Living in the Flesh Vs. Living in the Spirit


Sermon Study Sheets

Pastor Scott L. Harris

Grace Bible Church, NY

August 11, 2002

Living in the Flesh Vs. Living in the Spirit

Romans 8:12-17

Turn to Romans 8. We will be looking at verse 12-17 this morning where Paul
contrasts living in the flesh and its results with living by the Spirit and its
results. Paul begins this section by explaining the believer’s relationship to
the flesh.


Living in the Flesh (vs. 12,13)


The Believer’s Relationship to the Flesh (12)

12 So then, brethren, we are under obligation, not to the flesh, to live
according to the flesh.

As we have seen over the last several weeks in our study of Romans, the
person who is justified by faith in the person and work of the Lord Jesus Christ
has no obligation to the flesh. We have no debt to the flesh. We have no duty to
the flesh. It has no right to compel us to do its bidding.

Paul has explained the reason for this in chapters 6 and 7. Our old self
was crucified with Christ so that our body of sin might be done away with, that
we should no longer be slaves to sin
(6:6). God and His righteousness are
our new masters. Sin has no right to tell us what to do. Christ has broken the
law’s jurisdiction over us and joined us to Himself (7:1,4) so that we are
released from the law and serving it in the oldness of the letter and are now
bound to Him and serving in the newness of the Spirit (7:6). This is important,
for though the law is holy, righteous and good (7:12), it was used by our old
sinful natures to produce in us more sin. The result had been our conviction of
and condemnation for sin. But the believer has been changed.

Yes, as Romans 7:14-25 points out, Christians still struggle against the sin
that still exists within what Paul refers to as the "flesh," that part
of us that remains corrupt while awaiting final redemption when we go to heaven.
Yet, the believer has a new nature that is in conflict with this flesh and he
fights against it. The unregenerate cannot do that for they are slaves to sin.
Even their best efforts to do good fall short and are filthy before our holy
God. They cannot "joyfully concur with the law in the inner man"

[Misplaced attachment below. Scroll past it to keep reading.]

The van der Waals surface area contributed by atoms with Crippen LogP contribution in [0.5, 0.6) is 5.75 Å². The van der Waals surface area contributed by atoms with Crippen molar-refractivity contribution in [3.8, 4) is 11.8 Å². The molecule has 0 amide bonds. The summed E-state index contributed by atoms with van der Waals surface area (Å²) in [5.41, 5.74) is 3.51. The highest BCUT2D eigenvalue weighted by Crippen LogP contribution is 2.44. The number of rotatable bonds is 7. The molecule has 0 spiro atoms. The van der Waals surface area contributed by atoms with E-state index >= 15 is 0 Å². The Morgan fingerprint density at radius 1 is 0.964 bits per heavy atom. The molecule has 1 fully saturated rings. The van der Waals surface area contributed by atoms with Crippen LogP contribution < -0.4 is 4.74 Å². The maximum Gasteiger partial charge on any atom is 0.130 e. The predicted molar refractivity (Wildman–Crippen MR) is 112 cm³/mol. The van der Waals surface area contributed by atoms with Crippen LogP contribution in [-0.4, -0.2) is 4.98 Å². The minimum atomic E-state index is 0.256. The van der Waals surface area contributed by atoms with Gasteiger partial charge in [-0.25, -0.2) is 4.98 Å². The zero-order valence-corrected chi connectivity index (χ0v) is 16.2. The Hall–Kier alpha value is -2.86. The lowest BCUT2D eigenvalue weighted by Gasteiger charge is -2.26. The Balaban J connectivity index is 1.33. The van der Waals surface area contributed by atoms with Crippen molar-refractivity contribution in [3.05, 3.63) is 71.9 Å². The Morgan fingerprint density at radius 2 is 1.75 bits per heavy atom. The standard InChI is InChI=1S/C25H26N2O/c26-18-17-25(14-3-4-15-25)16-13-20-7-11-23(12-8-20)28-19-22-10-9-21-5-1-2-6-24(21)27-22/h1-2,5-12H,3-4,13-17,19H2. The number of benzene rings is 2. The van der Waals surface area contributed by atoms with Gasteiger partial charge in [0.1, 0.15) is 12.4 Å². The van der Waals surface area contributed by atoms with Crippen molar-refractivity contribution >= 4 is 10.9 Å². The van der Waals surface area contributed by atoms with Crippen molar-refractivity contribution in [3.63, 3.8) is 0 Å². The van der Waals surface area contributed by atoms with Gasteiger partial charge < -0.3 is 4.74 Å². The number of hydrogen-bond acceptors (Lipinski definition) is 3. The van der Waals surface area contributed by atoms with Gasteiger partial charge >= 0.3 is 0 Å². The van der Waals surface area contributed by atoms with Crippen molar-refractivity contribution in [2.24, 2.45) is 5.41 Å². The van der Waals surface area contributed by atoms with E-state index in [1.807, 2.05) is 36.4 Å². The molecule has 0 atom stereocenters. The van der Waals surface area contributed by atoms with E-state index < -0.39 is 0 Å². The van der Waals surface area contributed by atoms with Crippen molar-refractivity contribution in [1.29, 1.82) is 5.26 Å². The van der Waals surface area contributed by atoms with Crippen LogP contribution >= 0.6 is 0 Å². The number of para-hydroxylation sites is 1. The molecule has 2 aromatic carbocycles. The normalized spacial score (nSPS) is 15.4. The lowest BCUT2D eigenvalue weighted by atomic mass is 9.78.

(7:22). The true Christian does do this for he recognizes the spiritual nature
of the law, and even though it reminds him of his continual failure to live in
perfect holiness, he now strives to fulfill the law out of his love for God.
Though the body of flesh still struggles with sin, the Christian’s mind is set
on "serving the law of God" (7:25).

The true Christian is justified by his faith in the person and work of the
Lord Jesus Christ, and so he is no longer under God’s condemnation (8:1). His
sins are forgiven and He is clothed with the righteousness of Christ. As
wonderful as that is, if we were left in our flesh to battle sin by ourselves in
this life we would have very miserable lives. We, like Paul in 7:24, would be
continually crying out to be freed from the body of this death. God gave
us something additional so that we can win in our battle against the flesh. The
Holy Spirit sets us "free from the law of sin and of death"
(8:2). Through the ministry of the Holy Spirit we are enabled to fight against
the flesh and win. We will not have complete victory in this life because at
times we will try to do things in our own power instead of His, but through the
Holy Spirit are lives should be marked by less sin and more holiness. The Holy
Spirit also enables us to fulfill the righteous duties God has revealed to us in
His word (8:4).

The true Christian has the Holy Spirit dwelling within them (8:11) as part of
the new covenant. Non-Christians and those with false professions of faith do
not. As I pointed out from verse 9 last week, either you have the Holy Spirit
and you belong to Christ, or you don’t and you are not a Christian. Anyone who
teaches that the Holy Spirit comes upon the Christian as a separate act sometime
subsequent to salvation is teaching a false doctrine. 1 Cor. 12:13 even makes it
clear that the Baptism of the Holy Spirit comes upon the believer at salvation,
otherwise they are not part of Christ’s body.

The true evidence of the Holy Spirit’s presence in a person is seen in the
fruit of the Spirit which Paul lists in Galatians 5:22,23love, joy, peace,
longsuffering, kindness, goodness, faithfulness, 23 gentleness, self-control.
Against such there is no law.
How is that fruit generated in the Christian?
It arises from the mind set of the individual, which in turn reveals the true
spiritual nature of the person. The mind set on the flesh is death, for it is
hostile to God (8:6,7). The mind set on the Spirit is life and peace. The
importance of having a proper mind set in order to live for Christ and evidence
true salvation cannot be stressed enough. That is why Paul stresses it again
here in verse 12.

Again, as Romans 7:14-25 explains, the Christian is in a struggle against the
flesh. It is a battle that he will lose at times, but the primary reason for
defeat is what he has set his mind on. If he sets it on the flesh, then he will
obey sin, and it will be his master. If he sets it on the Spirit, then he will
obey righteousness, and it will be his master (6:16). The problem we often have
is that at times we think or feel like we have no choice but to sin. That is
simply not true, but it is the reality of how we think and feel at times.

We have God’s promise that He will never allow us to be tempted beyond what
we are able, but with the temptation, He is faithful to provide a way of escape
that we may be able to bear it (1 Cor. 10:13). We succumb to the temptation